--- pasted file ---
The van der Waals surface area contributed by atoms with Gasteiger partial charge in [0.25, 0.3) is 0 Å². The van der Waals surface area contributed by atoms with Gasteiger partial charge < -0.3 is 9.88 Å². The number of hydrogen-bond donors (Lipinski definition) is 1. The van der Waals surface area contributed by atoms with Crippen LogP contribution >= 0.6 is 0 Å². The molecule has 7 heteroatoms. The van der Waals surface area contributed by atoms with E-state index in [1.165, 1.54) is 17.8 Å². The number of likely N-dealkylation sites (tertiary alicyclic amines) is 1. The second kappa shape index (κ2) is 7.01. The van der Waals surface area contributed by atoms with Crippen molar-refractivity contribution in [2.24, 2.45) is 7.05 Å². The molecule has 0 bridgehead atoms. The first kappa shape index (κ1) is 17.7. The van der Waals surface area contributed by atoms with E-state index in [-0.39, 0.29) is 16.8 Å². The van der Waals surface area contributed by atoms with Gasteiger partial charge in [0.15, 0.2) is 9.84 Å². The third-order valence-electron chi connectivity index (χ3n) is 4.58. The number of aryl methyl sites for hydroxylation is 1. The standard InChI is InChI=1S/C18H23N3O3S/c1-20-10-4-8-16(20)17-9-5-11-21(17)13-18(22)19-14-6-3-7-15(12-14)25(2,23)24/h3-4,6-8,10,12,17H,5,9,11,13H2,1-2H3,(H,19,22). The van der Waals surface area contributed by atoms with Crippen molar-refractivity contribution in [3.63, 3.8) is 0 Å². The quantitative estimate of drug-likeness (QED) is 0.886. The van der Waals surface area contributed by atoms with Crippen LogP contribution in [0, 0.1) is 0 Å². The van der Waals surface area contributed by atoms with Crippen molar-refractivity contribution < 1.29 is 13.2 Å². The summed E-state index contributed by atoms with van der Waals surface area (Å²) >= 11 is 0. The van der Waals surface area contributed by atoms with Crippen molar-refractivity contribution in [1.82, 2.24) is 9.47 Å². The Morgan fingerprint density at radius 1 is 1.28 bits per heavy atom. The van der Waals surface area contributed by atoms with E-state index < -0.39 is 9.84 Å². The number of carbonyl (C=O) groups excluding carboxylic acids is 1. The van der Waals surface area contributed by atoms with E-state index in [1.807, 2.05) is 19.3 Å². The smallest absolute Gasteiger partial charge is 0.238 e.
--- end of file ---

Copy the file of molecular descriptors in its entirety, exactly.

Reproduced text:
The van der Waals surface area contributed by atoms with Gasteiger partial charge in [0.25, 0.3) is 0 Å². The van der Waals surface area contributed by atoms with Gasteiger partial charge < -0.3 is 9.88 Å². The number of hydrogen-bond donors (Lipinski definition) is 1. The van der Waals surface area contributed by atoms with Crippen LogP contribution >= 0.6 is 0 Å². The molecule has 7 heteroatoms. The van der Waals surface area contributed by atoms with E-state index in [1.165, 1.54) is 17.8 Å². The number of likely N-dealkylation sites (tertiary alicyclic amines) is 1. The second kappa shape index (κ2) is 7.01. The van der Waals surface area contributed by atoms with Crippen molar-refractivity contribution in [2.24, 2.45) is 7.05 Å². The molecule has 0 bridgehead atoms. The first kappa shape index (κ1) is 17.7. The van der Waals surface area contributed by atoms with E-state index in [-0.39, 0.29) is 16.8 Å². The van der Waals surface area contributed by atoms with Gasteiger partial charge in [0.15, 0.2) is 9.84 Å². The third-order valence-electron chi connectivity index (χ3n) is 4.58. The number of aryl methyl sites for hydroxylation is 1. The standard InChI is InChI=1S/C18H23N3O3S/c1-20-10-4-8-16(20)17-9-5-11-21(17)13-18(22)19-14-6-3-7-15(12-14)25(2,23)24/h3-4,6-8,10,12,17H,5,9,11,13H2,1-2H3,(H,19,22). The van der Waals surface area contributed by atoms with Crippen molar-refractivity contribution in [3.63, 3.8) is 0 Å². The quantitative estimate of drug-likeness (QED) is 0.886. The van der Waals surface area contributed by atoms with Crippen LogP contribution in [0, 0.1) is 0 Å². The van der Waals surface area contributed by atoms with Crippen molar-refractivity contribution < 1.29 is 13.2 Å². The summed E-state index contributed by atoms with van der Waals surface area (Å²) >= 11 is 0. The van der Waals surface area contributed by atoms with Crippen molar-refractivity contribution in [1.82, 2.24) is 9.47 Å². The Morgan fingerprint density at radius 1 is 1.28 bits per heavy atom. The van der Waals surface area contributed by atoms with E-state index < -0.39 is 9.84 Å². The number of carbonyl (C=O) groups excluding carboxylic acids is 1. The van der Waals surface area contributed by atoms with E-state index in [1.807, 2.05) is 19.3 Å². The smallest absolute Gasteiger partial charge is 0.238 e.